General Crook left the Kanawha River on the second day of May, with eleven regiments of infantry, a part of two regiments of cavalry, and two battalions of artillery, aggregating 6,155 men.  The march was made by way of Fayetteville, Raleigh Court House, Princeton, Rocky Gap, and Shannon's, to Cloyd's farm on Back Creek in Pulaski County where on the 9th day of May he found the command of General Jenkins, consisting of the 36th, 45th and 60th Virginia Regiments and 45th Battalion of Virginia Infantry, with Bryan's, Ringgold's and Douthat's Virginia Batteries, drawn up in line of battle to meet him;  with an aggregate force, then and that of  Major Smith, who joined after the retreat began, of less than 3,000 men.  The battle was a fierce and bloody one, and lasted for several hours, and the men who fought this battle on the Confederate side were largely from the Middle New River Valley and from the upper Clinch waters; they were from Tazewell, Wythe, Pulaski, Bland, Montgomery, Giles, Monroe, Greenbrier, Fayette, Raleigh, Mercer, Boone, Logan, Putnam, Cabell, Wayne, and perhaps some from other Southern West Virginia Counties.  General Jenkins was mortally wounded and his command outflanked and driven from the field, with a loss of 76 killed, 262 wounded, and 200 missing.  the loss was inconsiderable in comparison with the value of the slain, among whom were some of the bravest and most daring soldiers in the army.  Lieutenant Colonel Edwin H. Harman, a brave young officer of great promise, and Captain Robert R. Crockett, of the 45th Regiment were killed.  Lieutenant Colonel George W. Hammond, Major Jacob N. Taylor, and Captain Moses McClintic, of the 60th Virginia, were killed, and Captain Rufus A. Hale, S. S., Dews, Lieutenants Larue, Austin, Bailey, and Stevenson, together with a number of others of the 60th and 36th Virginia were wounded, as was Major Thomas L. Brown, Post Quartermaster at Dublin, dangerously.  (Note: Rev. Mr. Hickman, a Presbyterian minister, was killed on this field.  Judge E. Ward and Hon. William Prince accompanied the Confederate soldiers to this field and were under the enemy's fire.  Prince, while acting as special messenger and courier, had his horse shot under him.) In this battle, in the 60th Virginia Regiment, were two companies of Giles County men, one of which was commanded by that brave, fearless Irishman, Captain Andrew Gott, now of Mercer County.  The men of Tazewell County in the 45th Regiment suffered heavy loss in this battle, losing not only the gallant Lieutenant Colonel Harman, but numbers of others killed or wounded, among the latter the brave Captain C. A. Fudge.    Bland County was also represented on this field as above stated; and her sons distinguished themselves in this fight, losing many of their best and bravest killed and wounded, among the latter that tall and heroic youth, the flag bearer of the 45th, Andrew Jackson Stowers.  there also fell on this field, near which was once the home of their ancestor, three remote cousins, viz:  Lieutenant A. W. Hoge and his brother M. J. Hoge of the Ringgold Virginia Battery, and George D. Pearis of Bryan's Virginia Battery.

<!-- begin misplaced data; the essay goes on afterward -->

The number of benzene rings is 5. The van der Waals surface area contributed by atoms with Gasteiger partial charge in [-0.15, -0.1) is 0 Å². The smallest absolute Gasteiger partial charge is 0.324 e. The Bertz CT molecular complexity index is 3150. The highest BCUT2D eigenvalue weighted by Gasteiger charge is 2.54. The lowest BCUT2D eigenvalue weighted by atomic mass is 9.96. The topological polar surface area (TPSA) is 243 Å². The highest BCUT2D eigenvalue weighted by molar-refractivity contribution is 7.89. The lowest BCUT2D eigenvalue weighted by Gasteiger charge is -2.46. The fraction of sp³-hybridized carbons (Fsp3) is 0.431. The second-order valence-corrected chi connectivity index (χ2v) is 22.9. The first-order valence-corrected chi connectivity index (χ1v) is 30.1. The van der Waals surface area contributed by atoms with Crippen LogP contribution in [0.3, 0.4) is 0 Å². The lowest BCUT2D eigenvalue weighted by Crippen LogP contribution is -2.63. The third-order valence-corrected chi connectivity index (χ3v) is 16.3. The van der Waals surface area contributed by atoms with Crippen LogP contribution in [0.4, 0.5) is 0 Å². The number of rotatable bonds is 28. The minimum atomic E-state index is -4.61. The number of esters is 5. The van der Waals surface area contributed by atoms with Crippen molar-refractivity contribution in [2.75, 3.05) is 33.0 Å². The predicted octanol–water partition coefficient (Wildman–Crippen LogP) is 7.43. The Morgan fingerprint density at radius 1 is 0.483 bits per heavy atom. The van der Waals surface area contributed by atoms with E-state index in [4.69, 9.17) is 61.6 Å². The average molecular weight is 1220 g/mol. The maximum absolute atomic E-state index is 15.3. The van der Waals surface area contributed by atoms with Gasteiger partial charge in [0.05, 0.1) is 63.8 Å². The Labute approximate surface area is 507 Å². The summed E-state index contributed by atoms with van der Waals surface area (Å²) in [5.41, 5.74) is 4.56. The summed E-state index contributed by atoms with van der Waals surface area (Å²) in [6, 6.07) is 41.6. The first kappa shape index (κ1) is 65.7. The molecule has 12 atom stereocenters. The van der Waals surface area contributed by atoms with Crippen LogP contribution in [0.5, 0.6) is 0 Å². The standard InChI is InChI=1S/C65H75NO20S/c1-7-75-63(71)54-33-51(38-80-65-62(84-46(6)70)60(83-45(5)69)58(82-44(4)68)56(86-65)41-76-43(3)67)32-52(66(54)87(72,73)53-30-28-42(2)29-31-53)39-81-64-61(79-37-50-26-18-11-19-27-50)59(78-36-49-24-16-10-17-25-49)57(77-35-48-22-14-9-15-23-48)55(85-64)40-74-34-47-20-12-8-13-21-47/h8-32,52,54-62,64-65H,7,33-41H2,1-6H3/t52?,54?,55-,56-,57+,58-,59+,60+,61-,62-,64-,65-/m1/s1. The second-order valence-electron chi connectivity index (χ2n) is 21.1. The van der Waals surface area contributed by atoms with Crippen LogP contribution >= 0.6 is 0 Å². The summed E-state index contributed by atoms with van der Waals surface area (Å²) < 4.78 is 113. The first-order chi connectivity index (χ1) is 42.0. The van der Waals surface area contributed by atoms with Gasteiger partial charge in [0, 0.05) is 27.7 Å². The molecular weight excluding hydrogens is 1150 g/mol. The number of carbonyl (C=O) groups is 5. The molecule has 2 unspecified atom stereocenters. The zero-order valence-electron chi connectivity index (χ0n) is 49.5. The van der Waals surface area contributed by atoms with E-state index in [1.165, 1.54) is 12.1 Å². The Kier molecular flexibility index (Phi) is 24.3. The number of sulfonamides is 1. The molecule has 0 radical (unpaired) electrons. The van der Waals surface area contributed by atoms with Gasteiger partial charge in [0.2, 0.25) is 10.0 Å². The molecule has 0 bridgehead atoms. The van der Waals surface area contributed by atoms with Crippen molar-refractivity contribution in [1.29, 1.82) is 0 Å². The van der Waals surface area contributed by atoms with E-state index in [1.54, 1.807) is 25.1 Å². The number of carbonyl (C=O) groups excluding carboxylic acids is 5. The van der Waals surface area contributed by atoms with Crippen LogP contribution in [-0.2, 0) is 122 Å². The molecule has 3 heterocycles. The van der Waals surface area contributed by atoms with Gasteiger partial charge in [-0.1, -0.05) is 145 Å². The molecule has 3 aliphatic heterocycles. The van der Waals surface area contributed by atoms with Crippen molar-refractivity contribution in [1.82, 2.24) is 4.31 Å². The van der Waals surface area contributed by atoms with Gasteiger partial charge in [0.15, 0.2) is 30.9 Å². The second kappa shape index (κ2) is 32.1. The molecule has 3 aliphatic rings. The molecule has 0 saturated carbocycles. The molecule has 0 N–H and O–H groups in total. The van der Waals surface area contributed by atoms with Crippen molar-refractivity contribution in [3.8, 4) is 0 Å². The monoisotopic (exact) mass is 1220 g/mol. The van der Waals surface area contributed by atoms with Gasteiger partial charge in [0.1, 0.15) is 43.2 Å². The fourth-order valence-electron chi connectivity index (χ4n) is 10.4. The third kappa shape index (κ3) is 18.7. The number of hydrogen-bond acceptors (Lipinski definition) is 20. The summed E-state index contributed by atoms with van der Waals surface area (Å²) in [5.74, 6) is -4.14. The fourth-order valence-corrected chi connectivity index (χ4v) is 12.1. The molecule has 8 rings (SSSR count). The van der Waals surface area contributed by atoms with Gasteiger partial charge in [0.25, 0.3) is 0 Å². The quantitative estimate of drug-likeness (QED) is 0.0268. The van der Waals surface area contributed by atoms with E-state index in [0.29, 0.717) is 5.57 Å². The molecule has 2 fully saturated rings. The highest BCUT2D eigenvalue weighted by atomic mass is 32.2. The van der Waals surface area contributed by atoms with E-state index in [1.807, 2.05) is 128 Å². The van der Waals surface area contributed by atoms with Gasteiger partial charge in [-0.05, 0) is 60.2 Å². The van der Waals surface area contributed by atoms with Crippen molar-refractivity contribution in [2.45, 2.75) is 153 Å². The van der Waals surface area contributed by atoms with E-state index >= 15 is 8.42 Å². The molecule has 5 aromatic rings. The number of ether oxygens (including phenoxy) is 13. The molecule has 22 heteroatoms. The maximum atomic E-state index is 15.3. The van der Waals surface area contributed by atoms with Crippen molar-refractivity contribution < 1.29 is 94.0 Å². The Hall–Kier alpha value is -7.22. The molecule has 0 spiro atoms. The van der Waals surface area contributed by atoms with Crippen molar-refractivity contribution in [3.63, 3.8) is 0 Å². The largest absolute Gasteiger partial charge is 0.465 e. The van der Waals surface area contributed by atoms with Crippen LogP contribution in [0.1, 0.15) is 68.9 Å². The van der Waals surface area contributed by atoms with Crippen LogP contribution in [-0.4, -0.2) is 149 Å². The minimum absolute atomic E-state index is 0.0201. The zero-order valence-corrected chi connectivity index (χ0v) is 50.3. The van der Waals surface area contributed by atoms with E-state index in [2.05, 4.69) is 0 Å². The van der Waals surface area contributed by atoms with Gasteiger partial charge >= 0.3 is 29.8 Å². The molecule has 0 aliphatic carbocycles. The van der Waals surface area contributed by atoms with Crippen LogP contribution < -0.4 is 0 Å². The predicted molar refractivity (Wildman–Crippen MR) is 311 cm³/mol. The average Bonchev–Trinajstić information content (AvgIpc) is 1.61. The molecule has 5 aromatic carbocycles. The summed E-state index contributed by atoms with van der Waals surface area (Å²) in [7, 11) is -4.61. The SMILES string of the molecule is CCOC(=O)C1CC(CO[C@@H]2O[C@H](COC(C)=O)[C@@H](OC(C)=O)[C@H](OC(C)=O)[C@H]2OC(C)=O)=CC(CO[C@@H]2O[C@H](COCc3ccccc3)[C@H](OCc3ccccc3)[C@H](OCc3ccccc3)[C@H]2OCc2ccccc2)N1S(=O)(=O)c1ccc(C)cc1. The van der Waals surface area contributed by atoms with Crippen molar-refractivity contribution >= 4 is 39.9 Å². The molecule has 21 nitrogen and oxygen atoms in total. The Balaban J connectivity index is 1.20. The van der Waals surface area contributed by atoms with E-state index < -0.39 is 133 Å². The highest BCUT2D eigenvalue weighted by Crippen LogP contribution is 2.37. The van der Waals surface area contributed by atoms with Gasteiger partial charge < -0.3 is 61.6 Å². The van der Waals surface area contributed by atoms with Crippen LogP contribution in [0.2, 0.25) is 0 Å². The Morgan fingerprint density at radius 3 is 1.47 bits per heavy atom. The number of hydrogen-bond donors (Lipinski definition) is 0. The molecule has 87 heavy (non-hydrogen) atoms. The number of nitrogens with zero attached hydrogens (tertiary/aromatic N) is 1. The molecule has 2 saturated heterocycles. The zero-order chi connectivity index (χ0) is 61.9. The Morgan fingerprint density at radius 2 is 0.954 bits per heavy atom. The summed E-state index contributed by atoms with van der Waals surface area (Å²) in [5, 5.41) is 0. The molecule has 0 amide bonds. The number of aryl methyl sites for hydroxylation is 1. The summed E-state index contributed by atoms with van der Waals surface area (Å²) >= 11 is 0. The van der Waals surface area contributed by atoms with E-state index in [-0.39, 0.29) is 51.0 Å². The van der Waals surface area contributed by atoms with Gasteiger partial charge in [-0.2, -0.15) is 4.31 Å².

The Federal loss in this battle, in killed and wounded, was 688.  The Confederates under the command of Colonel John McCausland, who succeeded to the command on the wounding of General Jenkins, retreated by way of the railroad bridge to the East bank of New River, and upon the crossing of the Federals at Pepper's Ferry, and their advance to Christiansburg, he continued his retreat to the head waters of the Roanoke.   General Crook took fright, and fled across Salt Pond Mountain into Monroe County.